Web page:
Sen. Frank Murkowski
Born: March 28, 1933 in Seattle, Washington
Education: Seattle University, B.A. (1955); University of Santa Clara
Military: U.S. Coast Guard (1955-56)
Family: Spouse - Nancy; 6 children
Hometown: Anchorage, Alaska
Career: U.S. Senator (1980-present); Pres, Alaska National Bank of the North (1971-80); Pres, Alaska Chamber of Commerce (1977); Alaska Commissioner, Economic Development (1966-70)
- Junior Senator and Republican Incumbent, Sen. Frank Murkowski was elected to the Senate in 1980 carrying nearly 54% of the vote against Clark Greuning, a former member of the Alaska Legislature. This was not his first attempt at a Congressional seat; in 1970, he was defeated by Nick Begich in his bid for the U.S. House.
- Murkowski's career is based in business and Economic Development. He was the President of the Alaska National Bank of the North and served as the state's Commissioner of Economic Development. Murkowski also served as the President of the Alaska Chamber of Commerce.
- As Chairman of the Energy and Natural Resources Committee, Murkowski has supported some controversial yet important business decisions for Alaska. He led the effort to open the Arctic National Refuge to oil exploration, as well playing a key role in the effort to lift the decades-old ban on exporting Alaska oil.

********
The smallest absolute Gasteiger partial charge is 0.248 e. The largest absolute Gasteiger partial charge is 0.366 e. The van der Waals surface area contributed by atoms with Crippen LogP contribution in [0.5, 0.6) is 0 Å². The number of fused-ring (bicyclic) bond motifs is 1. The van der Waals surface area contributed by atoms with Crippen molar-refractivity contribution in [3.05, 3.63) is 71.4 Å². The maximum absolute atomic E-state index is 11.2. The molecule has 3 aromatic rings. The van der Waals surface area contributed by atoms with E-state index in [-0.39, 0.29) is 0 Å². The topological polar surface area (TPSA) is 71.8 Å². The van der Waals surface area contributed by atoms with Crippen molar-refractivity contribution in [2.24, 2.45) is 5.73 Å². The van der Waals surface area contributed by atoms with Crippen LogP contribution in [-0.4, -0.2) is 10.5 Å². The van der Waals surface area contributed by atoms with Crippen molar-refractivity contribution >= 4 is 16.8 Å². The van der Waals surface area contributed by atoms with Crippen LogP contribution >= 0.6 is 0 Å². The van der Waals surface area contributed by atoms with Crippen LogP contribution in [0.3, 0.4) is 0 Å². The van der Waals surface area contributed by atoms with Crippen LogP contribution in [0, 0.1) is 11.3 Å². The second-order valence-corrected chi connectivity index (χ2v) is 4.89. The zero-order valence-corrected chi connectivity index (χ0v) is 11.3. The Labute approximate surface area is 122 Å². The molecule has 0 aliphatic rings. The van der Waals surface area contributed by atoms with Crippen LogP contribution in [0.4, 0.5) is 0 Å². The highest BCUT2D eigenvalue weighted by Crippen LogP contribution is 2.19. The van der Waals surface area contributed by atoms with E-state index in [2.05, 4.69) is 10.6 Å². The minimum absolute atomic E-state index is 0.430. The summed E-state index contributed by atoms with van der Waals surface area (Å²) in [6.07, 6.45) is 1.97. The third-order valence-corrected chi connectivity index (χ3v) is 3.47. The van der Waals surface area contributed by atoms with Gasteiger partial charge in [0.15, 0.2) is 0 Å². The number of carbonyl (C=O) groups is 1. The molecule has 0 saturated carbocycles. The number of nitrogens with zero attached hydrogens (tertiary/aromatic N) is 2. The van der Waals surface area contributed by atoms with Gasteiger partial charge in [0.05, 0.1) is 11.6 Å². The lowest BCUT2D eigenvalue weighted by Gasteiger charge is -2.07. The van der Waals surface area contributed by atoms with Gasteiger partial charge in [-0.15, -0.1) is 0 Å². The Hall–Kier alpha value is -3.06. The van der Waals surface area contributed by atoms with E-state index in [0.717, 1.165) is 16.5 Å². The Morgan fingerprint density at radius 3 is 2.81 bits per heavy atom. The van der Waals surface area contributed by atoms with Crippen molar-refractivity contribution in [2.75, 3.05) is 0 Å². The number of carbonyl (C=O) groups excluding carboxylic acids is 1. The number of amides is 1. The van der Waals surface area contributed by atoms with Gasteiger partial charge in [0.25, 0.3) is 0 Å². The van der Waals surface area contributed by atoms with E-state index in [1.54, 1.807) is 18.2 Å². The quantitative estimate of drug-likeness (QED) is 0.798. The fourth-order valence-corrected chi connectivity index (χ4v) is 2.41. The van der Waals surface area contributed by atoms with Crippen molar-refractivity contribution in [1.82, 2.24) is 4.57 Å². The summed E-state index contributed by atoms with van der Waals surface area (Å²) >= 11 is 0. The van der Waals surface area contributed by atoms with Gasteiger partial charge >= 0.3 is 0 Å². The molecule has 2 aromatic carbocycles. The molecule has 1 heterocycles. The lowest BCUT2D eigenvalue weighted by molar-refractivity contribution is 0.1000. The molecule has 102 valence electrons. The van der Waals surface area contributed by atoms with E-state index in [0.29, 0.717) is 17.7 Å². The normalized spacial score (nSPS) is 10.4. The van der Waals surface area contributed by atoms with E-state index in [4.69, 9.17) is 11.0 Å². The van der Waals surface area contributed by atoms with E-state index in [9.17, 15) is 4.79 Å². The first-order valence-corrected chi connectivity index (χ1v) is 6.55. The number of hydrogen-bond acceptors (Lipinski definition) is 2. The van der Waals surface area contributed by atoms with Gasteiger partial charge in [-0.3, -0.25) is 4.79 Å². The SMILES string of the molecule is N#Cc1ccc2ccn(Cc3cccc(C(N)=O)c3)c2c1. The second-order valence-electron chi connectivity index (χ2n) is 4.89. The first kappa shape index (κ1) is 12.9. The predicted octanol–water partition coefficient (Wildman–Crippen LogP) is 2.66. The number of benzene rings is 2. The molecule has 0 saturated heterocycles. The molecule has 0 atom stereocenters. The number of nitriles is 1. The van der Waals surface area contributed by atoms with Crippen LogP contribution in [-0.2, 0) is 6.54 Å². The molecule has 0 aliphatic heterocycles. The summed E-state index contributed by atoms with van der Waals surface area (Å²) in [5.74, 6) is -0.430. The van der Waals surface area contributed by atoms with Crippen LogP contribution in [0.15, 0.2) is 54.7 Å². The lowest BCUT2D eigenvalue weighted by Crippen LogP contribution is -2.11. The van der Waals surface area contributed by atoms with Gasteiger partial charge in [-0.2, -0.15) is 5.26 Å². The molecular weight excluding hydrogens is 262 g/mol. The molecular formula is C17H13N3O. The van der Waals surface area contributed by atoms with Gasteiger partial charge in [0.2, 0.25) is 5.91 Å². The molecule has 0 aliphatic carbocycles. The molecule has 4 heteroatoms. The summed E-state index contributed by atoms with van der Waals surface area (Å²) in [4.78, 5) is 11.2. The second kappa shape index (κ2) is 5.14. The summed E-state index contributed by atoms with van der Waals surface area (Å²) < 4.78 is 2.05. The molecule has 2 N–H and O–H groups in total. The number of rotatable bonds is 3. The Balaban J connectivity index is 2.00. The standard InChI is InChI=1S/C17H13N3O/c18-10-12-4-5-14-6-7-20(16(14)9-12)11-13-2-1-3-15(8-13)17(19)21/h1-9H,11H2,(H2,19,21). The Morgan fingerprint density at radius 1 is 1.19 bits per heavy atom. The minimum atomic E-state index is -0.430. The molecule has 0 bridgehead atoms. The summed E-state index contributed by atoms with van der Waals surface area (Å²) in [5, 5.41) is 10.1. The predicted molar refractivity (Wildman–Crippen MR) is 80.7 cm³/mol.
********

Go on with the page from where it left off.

- Only after running into tourism and environmental opposition, Murkowski reversed his call for additional logging in the nation's largest forest, Alaska's Tongass National Forest.
- Murkowski has taken a keen interest in the affairs of his foreign neighbors. He is the Republican's point man on Korean relations - eager to facilitate "a meaningful dialogue" between North and South Korea.
- The three (3) term Senator supports Congressional Term Limits if done by Constiutional Amendment.
- In 1994, political analysts believed Murkowski would return to Alaska to run for Governor. Instead, he decided stay in the Senate. In 1998, he again announced he would seek re-election rather than return home.